Profile: ‘30 pc of our top line revenue are from referrals’

In a conversation with Jagadeesh Krishnamurthy, S Yesudas, MD Indian Sub-continent, Vizeum, talks about his journey so far

Profile: ‘30 pc of our top line revenue are from referrals’

Yesudas, who calls himself a restless and self-made first generation entrepreneur, chose to enter the media and advertising space, unlike some others who ended up here by accident. “I took fancy to advertising, quite early in life, as a subject that was part of my commerce education.  I felt my ability and passion for connecting with people at all levels, made me a suitable candidate for an advertising career since the fundamental premises of advertising is connections,” he reasons. 

As he wasn’t any business school pass out, Yesudas had to knock several agency doors, before he got his first break in 1991. Since he wasn’t getting any responses from agencies where he sent his applications, he started walking into agencies and literally knocking on their doors. One such door led him to daCunha Associates’ then media director TN Ravindran who helped him launch his career in the media planning and buying side of advertising business. Taking over the responsibilities as a media assistant, his first set of clients were LIC, AMUL and Parle Agro. “In those days, media efficiency was then concluded as the agency’s ability to fix spots as close to the beginning of the programmes as possible on Doordarshan and getting an ad on The Times of India for the next day’s edition. Those days I believe HTA (now JWT) had a person appointed only to ensure the agency’s ad in TOI appeared as scheduled,” he recalls.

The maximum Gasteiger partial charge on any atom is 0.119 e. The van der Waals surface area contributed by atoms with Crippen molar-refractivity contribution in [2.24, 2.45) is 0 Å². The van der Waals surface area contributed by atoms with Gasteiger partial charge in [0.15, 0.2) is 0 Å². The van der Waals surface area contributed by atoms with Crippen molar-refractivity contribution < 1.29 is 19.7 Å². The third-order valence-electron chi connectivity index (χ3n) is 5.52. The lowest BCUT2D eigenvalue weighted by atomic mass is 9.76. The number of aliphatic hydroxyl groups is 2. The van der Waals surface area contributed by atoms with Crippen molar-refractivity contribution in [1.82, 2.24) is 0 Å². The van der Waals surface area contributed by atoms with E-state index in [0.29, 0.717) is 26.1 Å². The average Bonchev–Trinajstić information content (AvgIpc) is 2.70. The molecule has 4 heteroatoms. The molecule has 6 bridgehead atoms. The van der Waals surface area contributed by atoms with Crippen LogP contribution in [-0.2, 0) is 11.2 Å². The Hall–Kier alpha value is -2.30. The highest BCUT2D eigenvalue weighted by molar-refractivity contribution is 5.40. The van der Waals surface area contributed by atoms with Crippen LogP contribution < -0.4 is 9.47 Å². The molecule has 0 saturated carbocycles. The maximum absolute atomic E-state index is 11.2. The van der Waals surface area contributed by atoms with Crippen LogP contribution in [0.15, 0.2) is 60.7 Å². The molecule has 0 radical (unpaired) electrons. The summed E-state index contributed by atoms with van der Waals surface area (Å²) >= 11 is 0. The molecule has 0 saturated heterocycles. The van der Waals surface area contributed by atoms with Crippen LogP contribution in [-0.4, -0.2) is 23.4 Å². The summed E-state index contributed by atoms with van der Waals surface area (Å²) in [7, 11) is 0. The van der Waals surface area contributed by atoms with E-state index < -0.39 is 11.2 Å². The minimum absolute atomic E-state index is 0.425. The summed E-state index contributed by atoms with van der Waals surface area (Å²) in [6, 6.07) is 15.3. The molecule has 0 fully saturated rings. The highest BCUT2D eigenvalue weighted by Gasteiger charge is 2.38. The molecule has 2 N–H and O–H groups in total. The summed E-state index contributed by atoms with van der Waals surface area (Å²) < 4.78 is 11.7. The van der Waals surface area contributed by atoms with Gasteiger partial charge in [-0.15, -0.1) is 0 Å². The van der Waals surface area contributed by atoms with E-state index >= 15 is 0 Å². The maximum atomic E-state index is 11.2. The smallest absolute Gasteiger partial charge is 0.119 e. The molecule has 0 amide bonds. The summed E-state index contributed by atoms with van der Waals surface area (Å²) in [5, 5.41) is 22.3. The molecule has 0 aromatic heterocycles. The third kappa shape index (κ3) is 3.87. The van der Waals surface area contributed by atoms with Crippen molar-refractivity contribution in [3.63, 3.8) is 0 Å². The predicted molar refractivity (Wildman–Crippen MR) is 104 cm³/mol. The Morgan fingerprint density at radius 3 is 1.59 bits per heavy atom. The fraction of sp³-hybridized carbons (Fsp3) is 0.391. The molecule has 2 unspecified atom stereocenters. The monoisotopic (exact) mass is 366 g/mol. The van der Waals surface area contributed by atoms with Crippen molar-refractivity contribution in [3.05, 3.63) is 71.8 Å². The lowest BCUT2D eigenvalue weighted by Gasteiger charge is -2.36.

While he learned the basics of media planning, negotiation and implementation at daCunha, he points out that the foundation for his media planning career was laid at Karishma Advertising (Lintas Group) in late 1992 under the guidance of Helen Anchan and Yadavendran. In 1993, he decided to move to Trikaya Grey to head the media department for their Kolkata office. However, during the orientation in Mumbai, the agency requested him to stay back in Mumbai and he soon rose to head the media division of Trikaya Grey II (the agency was split in two divisions at that time). 

In 1995, with C&S opening up the Indian media landscape, Yesudas moved to Initiative Media, which was launched as India’s first media specialist agency. During his six-year tenure there, he recalls the heavily contested pitches for Cadbury media AoR and being involved in resolving the Coke-Pepsi war during the Wills World Cup 1996 where Pepsi had convinced Doordarshan to sign an exclusive deal in response to Coke’s exclusivity on the C&S platform.

His tenure also saw Lintas’ first successful foray into digital - Digital Initiative, in 2000 as well as Media Futures, touted as the country’s first media consulting outfit. “This was launched based on my belief that every media channel has the merit to be in some plan or the other, and recognizing the need for some of the media partners to ably present themselves. The outfit not only helped media owners present their cases for inclusion in media plans, but also helped them to create opportunities that they didn’t know could be monetized,” he explains.